In 2013 I began noticing some changes in her. Whenever I would take her to a program she would defecate all over the place. If you think musking sounds nasty, trust me when I say that is nothing compared to a full-on bowel movement dumped down the front of your shirt or pants. When this occurs in front of dozens of children and adults it takes on a whole new level of nastiness. After several attempts to bring her to programs and her continued bowel issue I finally came to the conclusion she was "over it" and ready to retire. I stopped using her at programs and presentations and she officially retired that year and I must say it was a well earned retirement.

In December of 2015 someone in our office noticed she had a large protrusion coming from her cloaca (vent). This had us concerned as we weren't sure if she had an egg bound up inside her or if she had a bowel blockage. A friend of mine looked at it and said to soak her daily in warm water and keep antibiotic ointment on it and hopefully she would pass whatever was causing the problem. After a week of soaking and using ointment there was no change in her condition. I made the decision to take her to a veterinarian I know named Dr. Roy Wilson at Rafter Cross Veterinary Clinic

He has been our go-to vet for several years whenever I have a snake that needs medical attention. He has helped us with a bullsnake that had mouthrot, an extremely old black snake (40 plus years old) that had cancer and had to be euthanized and a prairie kingsnake that had an upper respiratory infection.

He took one look at the growth and determined it was a fleshy tumor. We had her stretched out on the examining table and I happened to notice that the growth was not at her vent as we originally thought, but rather several inches above it. How in the world me and my friend made that mistake is anyone's guess, but suffice it to say we sure weren't paying attention. I asked Dr. Wilson what exactly he meant by fleshy tumor, and he replied that in most cases it means cancer. I was devastated. He reassured me that he felt confident that he could do surgery to remove the tumor and she would be okay, or at the very least having the tumor removed would ease her pain and would give her a fighting chance.

He took x-rays of the tumor to make sure that it had not spread to her ribs or spine and that surgery was even a viable option. It was determined that the tumor was in the abdominal cavity and had not spread into her bones. This was a good sign.
We scheduled surgery for the following week and he sent me home with pain medicine to give her to keep her comfortable until she had surgery. The following week came and so did a snow storm that dumped 4 inches of snow and ice on us. I had to make the decision to cancel the appointment and reschedule for the following week. Fortunately the weather cooperated for this appointment, and I was able to make the trip up north to his office. Dr. Wilson was kind enough to allow me to sit in on the surgery procedure and take photographs, and help him as his assistant was a little frightened of snakes and preferred to not handle our patient in anyway.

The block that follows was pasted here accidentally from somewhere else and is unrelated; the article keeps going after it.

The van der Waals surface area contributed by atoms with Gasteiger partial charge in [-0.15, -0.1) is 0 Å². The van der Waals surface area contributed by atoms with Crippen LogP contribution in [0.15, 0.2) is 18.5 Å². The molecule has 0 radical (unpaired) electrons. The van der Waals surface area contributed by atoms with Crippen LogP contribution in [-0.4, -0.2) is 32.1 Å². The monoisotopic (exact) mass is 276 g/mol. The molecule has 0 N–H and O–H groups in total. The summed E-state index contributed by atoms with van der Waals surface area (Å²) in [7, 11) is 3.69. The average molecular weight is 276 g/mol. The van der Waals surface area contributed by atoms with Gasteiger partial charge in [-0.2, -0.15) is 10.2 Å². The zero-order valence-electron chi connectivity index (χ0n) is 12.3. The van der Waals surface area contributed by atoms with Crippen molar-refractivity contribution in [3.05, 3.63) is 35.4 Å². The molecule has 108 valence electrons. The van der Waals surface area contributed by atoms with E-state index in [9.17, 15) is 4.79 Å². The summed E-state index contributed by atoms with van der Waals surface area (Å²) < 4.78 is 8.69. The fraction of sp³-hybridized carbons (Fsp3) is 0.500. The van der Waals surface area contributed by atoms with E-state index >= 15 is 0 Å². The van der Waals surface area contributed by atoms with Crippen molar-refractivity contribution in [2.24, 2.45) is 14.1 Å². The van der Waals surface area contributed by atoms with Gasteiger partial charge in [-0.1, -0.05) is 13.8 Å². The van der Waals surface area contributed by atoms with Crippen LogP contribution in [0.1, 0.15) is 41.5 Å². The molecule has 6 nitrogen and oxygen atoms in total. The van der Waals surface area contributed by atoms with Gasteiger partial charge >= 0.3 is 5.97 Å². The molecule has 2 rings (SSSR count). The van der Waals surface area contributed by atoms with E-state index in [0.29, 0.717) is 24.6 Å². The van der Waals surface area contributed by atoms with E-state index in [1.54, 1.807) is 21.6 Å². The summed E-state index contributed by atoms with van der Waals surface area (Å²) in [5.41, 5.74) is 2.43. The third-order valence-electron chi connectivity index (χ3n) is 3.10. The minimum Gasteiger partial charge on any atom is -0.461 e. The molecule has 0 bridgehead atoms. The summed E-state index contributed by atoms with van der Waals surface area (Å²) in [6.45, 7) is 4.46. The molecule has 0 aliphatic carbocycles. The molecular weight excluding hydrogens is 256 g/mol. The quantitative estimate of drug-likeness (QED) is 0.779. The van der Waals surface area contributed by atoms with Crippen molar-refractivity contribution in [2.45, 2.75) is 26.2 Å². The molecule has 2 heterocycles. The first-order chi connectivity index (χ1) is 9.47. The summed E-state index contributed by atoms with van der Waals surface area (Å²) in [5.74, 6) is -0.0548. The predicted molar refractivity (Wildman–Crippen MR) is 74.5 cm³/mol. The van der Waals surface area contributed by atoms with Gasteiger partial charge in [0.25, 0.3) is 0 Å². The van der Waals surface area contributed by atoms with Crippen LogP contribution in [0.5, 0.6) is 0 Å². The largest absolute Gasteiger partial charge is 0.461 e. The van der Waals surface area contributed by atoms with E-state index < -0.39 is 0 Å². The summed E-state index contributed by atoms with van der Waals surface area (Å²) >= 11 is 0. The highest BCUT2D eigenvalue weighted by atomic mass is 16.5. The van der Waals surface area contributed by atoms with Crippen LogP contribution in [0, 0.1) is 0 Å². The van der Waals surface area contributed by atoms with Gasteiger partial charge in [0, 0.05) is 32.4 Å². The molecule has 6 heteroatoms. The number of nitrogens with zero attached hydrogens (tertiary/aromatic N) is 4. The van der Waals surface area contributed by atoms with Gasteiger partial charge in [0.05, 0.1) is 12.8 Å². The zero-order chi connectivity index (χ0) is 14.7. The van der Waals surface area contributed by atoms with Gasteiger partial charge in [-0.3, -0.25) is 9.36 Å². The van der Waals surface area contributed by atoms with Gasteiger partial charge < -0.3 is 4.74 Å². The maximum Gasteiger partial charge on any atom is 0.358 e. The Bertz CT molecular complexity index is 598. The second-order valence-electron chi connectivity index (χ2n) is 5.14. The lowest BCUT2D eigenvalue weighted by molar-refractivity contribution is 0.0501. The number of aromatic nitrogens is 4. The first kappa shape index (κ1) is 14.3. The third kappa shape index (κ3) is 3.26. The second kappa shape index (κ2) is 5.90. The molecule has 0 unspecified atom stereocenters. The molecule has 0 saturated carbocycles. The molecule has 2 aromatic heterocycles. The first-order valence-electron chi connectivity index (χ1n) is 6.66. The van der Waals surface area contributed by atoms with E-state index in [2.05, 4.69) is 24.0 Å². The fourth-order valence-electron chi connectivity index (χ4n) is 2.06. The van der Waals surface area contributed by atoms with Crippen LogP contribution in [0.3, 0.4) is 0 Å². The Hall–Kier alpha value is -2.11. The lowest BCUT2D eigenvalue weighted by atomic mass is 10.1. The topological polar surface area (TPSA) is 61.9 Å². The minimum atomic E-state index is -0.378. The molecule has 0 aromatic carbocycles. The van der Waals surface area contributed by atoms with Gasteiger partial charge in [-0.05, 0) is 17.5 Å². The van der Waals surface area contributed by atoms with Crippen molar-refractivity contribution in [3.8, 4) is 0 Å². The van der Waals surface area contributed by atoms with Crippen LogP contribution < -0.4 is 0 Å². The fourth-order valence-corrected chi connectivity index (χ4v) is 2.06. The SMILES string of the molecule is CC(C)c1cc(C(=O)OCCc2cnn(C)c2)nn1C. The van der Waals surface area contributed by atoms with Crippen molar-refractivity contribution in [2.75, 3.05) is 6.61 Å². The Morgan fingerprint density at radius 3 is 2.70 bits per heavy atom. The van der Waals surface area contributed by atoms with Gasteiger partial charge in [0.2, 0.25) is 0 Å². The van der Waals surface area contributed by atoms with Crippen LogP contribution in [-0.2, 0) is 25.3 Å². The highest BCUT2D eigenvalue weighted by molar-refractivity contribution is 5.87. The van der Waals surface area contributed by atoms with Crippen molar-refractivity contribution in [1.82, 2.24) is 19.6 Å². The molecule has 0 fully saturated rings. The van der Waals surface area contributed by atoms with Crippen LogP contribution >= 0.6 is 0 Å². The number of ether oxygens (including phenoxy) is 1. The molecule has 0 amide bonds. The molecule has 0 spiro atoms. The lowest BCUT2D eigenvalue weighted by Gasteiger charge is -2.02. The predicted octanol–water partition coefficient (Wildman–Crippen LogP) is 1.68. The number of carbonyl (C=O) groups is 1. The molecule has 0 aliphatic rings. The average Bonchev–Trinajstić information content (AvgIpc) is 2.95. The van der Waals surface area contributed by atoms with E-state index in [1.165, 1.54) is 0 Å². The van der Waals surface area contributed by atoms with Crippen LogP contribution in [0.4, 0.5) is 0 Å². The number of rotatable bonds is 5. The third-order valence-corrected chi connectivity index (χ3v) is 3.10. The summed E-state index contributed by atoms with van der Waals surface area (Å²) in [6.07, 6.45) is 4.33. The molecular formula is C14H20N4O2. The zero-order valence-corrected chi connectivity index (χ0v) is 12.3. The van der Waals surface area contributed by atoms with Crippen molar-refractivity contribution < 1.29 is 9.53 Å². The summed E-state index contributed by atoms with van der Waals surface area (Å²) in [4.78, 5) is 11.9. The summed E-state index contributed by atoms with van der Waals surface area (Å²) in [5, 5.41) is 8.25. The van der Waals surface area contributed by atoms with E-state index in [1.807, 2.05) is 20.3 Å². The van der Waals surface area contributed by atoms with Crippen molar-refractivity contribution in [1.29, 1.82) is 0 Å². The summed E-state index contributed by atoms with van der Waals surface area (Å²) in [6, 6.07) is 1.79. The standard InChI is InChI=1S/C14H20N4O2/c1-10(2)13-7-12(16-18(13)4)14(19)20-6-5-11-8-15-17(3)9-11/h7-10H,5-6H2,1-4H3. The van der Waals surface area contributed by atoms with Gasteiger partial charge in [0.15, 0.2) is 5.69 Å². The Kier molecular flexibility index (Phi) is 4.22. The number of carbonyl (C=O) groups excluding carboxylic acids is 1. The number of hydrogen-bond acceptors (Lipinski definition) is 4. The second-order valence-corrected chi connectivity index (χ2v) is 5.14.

Waiting for the medicine to take effect.
We placed her in a large towel on top of a heating pad to warm her and then 
Dr. Wilson gave her a series of shots that included ketamine-diazepam to get good muscle relaxation with a local lidocaine, and meloxicam for analgesia. After about 20 minutes she was sedated enough to begin the procedure. He worked gently and calmly on her to remove a sizable mass from her abdomen.  We were both shocked at the size of the tumor and opening left behind. He knew sewing her up was going to be tricky as he could not pull her skin closed too tightly as it would constrict blood flow and could potentially cause all the tissue below the incision to die, essentially defeating the purpose of the surgery to begin with. He ultimately closed the four corners and put a few stitches through the center and instructed me to keep it clean and covered in antibiotic ointment and bandages. 

He placed the tumor in formalin and sent me home with it and the contact information to send it to a diagnostic center at MU in Columbia, MO. We were both exceedingly curious if it was indeed cancer or benign. He also provided pain medicine and instructions to keep her warm, and the wound clean. We scheduled a follow up visit for the next week.

I took her home and placed her in a clean cage lined with newspapers, and soft towels with a nice warm heat lamp over her. She was pretty lethargic for a couple of days and didn't move much, but by the third day she was moving from one end of the cage to the other and drinking. I gave her two pain shots over the course of the week before our return trip to Dr. Wilson. He looked at the incision and said all things considered it looked pretty good, but he wasn't ready to remove the stitches yet and we made another appointment for the following week to remove them and I told him he should be hearing from MU about the pathology on the tumor as I had put his contact info down.